Tag Archives: Alumni

Alumni Interview: Katie Heaney

By Maggie Zeisset

Majorkatie_heaneys: Political Science, Hispanic Studies

Graduated: 2009

 

What were you involved in on campus (Greek life, RSOs, academic work with a professor, etc.)?

Pretty involved! I was a tutor at the Writing Center from the second half of my freshman year until I graduated, and a Spanish language tutor and Political Science Research Assistant for the latter two years. I played on the tennis team sophomore through senior years. I was also a member of the Feminist Majority Leadership Alliance for sophomore through senior years, and president for the first two years.

How have you used your liberal arts education in your career? What specific skills have been valuable to you?

I think that my writing-focused coursework (no matter the subject) and my work as a writing tutor is probably the most directly helpful in my career, but learning how to do good research, and how to understand and use language, all of that’s helpful too.

Your major isn’t necessarily typical of someone in your career field, how has your major benefited you in your career?

I have to say, my majors don’t really affect my career in any specific way that I’m aware of. My career came more out of something I’ve always been interested in, which is writing. I loved the majors I chose, and I’m sure I would be happy had I ended up working with them more directly, but I don’t think they’re necessarily as important as the skill sets I got just from going to such a good school and working hard in general.

What experiences did you draw from to create your book Never Have I Ever?

Just my real life! I mean, it’s a memoir, so I was just retelling everything as best I could remember it. Several of the friends I made at Wesleyan are my best friends to this day, and play a prominent role in the book, and they helped me both directly (like by remembering little details in certain stories) and indirectly (by being my friends, making memories with me, influencing the way I write) too.

How did this idea come about?

I was contacted by a literary agent after publishing a few things online, and they were really conversational and kind of about both friendship and dating, and I knew that I was in the somewhat unique position of being the age I was then without having really done much/any dating. And I thought I could make that funny.

What was the process like to get your book published?

Much easier than I had any right for it to be. Like I said, I was contacted by my agent, who is wonderful, and I wrote the book during my second year of graduate school (I was getting my master’s degree in public policy), and sold it shortly after I graduated to a really wonderful editor and publisher. It was so unexpected and exciting.

Do you have any advice for students aspiring to write a book and then publish it?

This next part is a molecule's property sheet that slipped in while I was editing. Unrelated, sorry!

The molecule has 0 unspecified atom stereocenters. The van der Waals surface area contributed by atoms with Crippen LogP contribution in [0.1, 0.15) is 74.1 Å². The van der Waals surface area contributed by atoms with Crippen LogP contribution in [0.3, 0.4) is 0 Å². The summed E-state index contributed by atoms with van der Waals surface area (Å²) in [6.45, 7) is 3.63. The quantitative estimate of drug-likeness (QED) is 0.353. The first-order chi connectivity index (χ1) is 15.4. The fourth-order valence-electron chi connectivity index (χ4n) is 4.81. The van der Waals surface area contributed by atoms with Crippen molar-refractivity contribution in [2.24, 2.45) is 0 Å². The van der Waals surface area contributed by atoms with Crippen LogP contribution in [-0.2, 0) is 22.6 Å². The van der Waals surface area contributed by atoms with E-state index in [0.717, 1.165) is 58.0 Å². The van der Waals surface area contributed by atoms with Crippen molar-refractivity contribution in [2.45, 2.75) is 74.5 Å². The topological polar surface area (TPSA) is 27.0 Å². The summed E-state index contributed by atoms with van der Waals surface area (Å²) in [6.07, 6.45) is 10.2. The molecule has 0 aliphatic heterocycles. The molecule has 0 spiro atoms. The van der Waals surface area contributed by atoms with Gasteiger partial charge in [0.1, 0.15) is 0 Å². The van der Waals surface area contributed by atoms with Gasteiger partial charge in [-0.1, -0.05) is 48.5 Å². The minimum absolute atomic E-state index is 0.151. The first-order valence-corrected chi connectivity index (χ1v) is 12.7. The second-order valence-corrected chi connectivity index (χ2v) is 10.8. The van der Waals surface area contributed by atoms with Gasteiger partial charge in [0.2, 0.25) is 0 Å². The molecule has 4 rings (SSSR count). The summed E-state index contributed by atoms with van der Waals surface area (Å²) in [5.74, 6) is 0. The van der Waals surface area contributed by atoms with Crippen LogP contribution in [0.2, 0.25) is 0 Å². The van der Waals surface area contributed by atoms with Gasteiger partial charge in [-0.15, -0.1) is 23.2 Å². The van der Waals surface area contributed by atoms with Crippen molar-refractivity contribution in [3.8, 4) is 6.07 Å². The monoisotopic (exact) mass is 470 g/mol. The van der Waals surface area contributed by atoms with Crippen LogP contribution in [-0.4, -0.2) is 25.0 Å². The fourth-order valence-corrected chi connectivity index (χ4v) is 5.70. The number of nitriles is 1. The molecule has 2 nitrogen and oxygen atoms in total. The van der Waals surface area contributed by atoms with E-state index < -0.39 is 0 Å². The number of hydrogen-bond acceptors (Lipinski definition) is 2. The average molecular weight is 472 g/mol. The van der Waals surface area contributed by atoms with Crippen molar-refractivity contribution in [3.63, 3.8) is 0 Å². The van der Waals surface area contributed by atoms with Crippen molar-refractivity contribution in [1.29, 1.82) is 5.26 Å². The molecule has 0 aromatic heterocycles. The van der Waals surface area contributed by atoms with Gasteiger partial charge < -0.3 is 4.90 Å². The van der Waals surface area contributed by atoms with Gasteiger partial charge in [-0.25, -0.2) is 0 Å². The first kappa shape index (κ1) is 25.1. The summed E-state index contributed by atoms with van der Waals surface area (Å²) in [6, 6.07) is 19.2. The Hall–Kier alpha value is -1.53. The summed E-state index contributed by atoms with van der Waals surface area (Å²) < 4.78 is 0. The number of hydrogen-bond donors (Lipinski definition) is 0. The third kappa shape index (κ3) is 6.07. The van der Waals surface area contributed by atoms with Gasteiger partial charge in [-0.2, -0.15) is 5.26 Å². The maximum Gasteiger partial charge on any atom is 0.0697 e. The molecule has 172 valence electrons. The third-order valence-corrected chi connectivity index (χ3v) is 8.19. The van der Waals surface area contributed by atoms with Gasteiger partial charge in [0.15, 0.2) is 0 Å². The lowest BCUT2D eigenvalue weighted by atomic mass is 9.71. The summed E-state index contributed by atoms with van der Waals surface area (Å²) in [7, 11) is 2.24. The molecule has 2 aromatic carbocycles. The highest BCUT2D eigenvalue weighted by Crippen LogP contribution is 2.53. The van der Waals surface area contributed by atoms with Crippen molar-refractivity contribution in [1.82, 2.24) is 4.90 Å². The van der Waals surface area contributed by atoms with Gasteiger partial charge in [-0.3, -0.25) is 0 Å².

Yes—get online. I sort of think you have to have (or, well, you don’t HAVE to have, but it certainly helps and I don’t know how people sell books without it) Twitter, and maybe a Tumblr, and you have to get some smaller things published on websites if you can. Name recognition is huge, and though I didn’t have much of it when I sold my book, even the little audience I had built by then really helped make a case for me and my book.

You have different types of work that you’re doing (BuzzFeed, author, blogger, etc.); can you talk about the realities of balancing those different types of work? What steps did you take in order to get where you are in your career?

I’ve at various points balanced book writing with internet writing, though right now I’m pretty much just focused on my full-time job at BuzzFeed. I would like to write another book, but it’s definitely hard to write all day every day and then want to go home and write more. It’s tough. I sometimes feel like I have to use my vacations for that. But I know it’s possible to write a book when you’re largely focused on something else, because I did it in grad school.

What would you suggest students get involved in now in order to be successful later in a similar career as yours?

The Writing Center is great I think, whether you’re a tutor there or just making use of the fact that it’s there to help you. I am going to be honest: I read a lot of bad papers when I was there. And Wesleyan is such a great school! But I don’t think students are taught how to write early on enough, or well enough, and it’s possible to get through school without ever getting good at it. But the tutors are there to help, and you can learn a lot from them. Learning to write and communicate is essential for a job like mine.

Can you talk about your typical day at work?

I get to work a little before 10, and usually spend the first hour or so of the day kind of looking around the internet for post ideas or talking them over with coworkers. We bounce a lot of ideas off each other, and we’re organized into little groups, so I spend a lot of time talking to my group about how to make our post ideas better and stronger. I typically publish about one post a day, unless I’m working on something longer, or just stuck. We all have days where we just can’t find ANYTHING. It’s part of the reality of working in a creative field I think.

What is the best and worst thing about your career?

The best part is getting paid to do something I love, which is writing and trying to make people laugh with writing. It’s hard sometimes, and I think it’s a job that can burn you out easily, but finding new ways to do it and be weird and creative makes it continually interesting and fun. And BuzzFeed is a really fun office to be in.

Alumni Interview: Jack Thornburg